Utilizing Multiple Pedicled Muscle Flaps in Complex Soft Tissue Reconstruction - A Case Report

Mohamed Elsakka1, Nayef Louri2, Mokhtar Mahmoud Abdelhamid3

Pages: 44-48
  • Abstract
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  • Utilizing multiple muscle flaps is a safe and reliable technique to provide stable soft tissue cover for major post-traumatic defects of the lower limbs.

    A fifty-five-year-old female patient presented to the emergency department with a huge crush/degloving injury of the whole anteromedial aspect of the right lower limb with open comminuted fracture of the femur, the tibia, and the fibula. Radiological computerized tomography (CT) study showed displaced comminuted fractures involving the lower shaft of the femur, proximal fibula, and middle third of the shaft of the tibia, with tangential bone loss in the knee joint.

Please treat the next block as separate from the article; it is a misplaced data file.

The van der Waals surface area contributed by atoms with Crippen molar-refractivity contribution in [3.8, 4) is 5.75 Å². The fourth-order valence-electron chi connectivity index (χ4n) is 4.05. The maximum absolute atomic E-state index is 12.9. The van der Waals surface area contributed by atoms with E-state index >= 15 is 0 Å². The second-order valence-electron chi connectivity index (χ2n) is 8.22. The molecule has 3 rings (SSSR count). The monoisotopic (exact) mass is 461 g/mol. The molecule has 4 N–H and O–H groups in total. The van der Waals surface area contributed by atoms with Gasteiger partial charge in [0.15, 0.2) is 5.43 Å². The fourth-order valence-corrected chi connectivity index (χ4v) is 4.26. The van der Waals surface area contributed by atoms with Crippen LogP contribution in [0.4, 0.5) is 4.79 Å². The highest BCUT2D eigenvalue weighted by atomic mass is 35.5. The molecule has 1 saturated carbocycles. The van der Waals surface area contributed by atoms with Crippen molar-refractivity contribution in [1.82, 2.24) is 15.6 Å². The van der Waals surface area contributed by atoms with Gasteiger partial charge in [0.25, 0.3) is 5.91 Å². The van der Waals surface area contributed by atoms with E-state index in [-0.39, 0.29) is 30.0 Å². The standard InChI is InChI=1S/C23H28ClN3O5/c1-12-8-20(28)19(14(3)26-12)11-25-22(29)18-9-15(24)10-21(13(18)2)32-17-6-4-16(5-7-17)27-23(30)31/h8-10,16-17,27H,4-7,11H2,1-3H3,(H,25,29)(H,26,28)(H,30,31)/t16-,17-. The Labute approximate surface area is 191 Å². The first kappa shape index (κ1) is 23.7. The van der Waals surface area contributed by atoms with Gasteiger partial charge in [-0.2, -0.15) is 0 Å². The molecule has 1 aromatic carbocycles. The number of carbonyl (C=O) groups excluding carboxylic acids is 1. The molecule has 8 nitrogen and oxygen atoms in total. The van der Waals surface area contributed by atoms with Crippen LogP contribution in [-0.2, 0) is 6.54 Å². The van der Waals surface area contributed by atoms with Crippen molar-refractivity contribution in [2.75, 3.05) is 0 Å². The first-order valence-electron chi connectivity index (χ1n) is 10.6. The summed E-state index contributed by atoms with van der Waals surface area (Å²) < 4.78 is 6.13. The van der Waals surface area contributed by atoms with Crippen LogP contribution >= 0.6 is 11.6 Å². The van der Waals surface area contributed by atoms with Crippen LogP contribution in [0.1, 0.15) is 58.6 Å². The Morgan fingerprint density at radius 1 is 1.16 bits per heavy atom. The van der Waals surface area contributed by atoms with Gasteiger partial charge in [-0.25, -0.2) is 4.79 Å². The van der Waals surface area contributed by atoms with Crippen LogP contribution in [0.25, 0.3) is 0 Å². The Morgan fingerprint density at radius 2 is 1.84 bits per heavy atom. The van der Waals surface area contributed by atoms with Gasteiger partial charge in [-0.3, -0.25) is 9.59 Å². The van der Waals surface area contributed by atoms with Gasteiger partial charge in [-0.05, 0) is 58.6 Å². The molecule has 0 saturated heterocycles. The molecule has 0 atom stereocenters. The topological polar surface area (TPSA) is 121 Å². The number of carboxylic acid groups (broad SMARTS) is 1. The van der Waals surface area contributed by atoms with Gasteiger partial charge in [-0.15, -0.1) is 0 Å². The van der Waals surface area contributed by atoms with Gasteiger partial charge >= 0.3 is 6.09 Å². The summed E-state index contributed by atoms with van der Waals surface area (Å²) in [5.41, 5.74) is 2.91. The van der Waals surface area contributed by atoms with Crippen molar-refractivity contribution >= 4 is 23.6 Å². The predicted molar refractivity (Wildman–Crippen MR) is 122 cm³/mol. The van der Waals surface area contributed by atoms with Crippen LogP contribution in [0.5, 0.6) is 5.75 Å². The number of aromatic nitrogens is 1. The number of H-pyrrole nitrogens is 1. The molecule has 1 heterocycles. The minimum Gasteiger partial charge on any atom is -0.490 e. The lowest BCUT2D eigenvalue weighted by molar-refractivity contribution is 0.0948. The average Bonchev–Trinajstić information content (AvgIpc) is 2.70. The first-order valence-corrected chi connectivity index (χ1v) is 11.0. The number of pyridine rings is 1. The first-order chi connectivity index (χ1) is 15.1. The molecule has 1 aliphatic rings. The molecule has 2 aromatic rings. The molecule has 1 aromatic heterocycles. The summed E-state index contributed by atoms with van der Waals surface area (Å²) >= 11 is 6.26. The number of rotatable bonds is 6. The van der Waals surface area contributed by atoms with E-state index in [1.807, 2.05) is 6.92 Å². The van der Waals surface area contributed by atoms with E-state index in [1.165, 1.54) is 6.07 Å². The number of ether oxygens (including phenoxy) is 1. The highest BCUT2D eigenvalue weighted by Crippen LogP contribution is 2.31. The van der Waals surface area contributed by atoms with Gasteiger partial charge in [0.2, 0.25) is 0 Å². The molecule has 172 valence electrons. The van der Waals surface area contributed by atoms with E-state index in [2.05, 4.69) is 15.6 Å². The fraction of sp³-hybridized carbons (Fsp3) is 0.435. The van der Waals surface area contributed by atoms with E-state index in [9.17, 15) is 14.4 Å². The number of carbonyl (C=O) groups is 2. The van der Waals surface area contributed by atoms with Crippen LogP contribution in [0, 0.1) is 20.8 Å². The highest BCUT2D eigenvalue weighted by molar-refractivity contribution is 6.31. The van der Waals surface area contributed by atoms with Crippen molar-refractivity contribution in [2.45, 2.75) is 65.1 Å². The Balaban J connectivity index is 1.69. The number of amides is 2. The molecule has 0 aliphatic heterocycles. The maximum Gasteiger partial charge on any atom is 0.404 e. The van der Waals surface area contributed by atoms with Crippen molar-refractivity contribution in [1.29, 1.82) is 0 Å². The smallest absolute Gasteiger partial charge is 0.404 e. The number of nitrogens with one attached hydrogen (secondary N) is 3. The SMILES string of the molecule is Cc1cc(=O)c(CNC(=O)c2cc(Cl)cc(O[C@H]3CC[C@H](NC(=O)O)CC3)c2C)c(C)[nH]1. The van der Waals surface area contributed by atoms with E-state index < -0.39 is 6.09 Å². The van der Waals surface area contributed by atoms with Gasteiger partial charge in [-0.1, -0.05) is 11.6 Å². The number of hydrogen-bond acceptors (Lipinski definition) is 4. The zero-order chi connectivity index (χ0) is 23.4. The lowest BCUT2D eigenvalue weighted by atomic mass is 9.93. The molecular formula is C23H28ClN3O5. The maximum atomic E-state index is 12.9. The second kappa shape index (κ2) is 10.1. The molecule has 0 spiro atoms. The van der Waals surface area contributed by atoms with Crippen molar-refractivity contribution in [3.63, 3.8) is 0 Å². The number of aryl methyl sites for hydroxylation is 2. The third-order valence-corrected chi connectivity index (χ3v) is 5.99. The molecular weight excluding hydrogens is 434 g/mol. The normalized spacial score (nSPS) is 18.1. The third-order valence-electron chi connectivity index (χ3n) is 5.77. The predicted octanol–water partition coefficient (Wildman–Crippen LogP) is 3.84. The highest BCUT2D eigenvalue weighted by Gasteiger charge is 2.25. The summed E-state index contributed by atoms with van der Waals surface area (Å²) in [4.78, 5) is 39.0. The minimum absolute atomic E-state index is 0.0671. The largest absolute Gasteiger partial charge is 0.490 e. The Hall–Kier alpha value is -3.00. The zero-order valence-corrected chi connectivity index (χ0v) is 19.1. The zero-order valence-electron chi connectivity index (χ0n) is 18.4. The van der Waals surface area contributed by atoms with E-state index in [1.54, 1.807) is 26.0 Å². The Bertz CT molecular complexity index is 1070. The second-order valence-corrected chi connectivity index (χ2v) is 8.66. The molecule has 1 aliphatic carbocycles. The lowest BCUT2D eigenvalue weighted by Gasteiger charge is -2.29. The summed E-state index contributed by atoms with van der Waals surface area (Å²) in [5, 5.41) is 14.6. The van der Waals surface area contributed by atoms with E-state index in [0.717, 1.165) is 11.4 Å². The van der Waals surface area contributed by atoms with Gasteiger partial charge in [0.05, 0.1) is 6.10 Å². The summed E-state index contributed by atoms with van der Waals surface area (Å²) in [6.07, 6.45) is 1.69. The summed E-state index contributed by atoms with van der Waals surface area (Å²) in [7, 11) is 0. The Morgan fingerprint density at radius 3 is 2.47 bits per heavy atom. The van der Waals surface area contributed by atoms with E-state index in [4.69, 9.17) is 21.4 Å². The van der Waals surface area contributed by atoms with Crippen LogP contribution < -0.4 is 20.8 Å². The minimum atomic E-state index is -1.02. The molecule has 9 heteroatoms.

The patient underwent multiple sessions of wound and bone debridement with bone fixation which was followed by multiple reconstructive surgeries.

    Patient recovered well and was discharged home with the ability to mobilize with Zimmer frame and knee brace support.

    Keywords: Comminuted fractures, Degloving injuries, Muscles, Reconstructive surgical Procedures, Surgical flap

    Tables and Figures can be referred to in the PDF.

External Ear Reconstruction By Antia-Buch Chondro-Cutaneous Advancement Flap in a Case of Human Bite – A Case Report

Rasheeqa Gulreez1*, Mokhtar Mahmoud Abdelhamid2, Nayef Abdulrahman Louri3

Pages: 49-51
  • Abstract
  • Full-Text PDF
  • Reconstruction of the external ear is a challenging problem encountered by plastic surgeons. Causes of external ear deformities can be of various etiologies (human bites, animal bites, fights, burns, infections, accidents, or even sports injuries). Full-thickness defects, which cannot be treated by approximating the wound edges, show good results with Antia-Buch’s chondro-cutaneous flaps.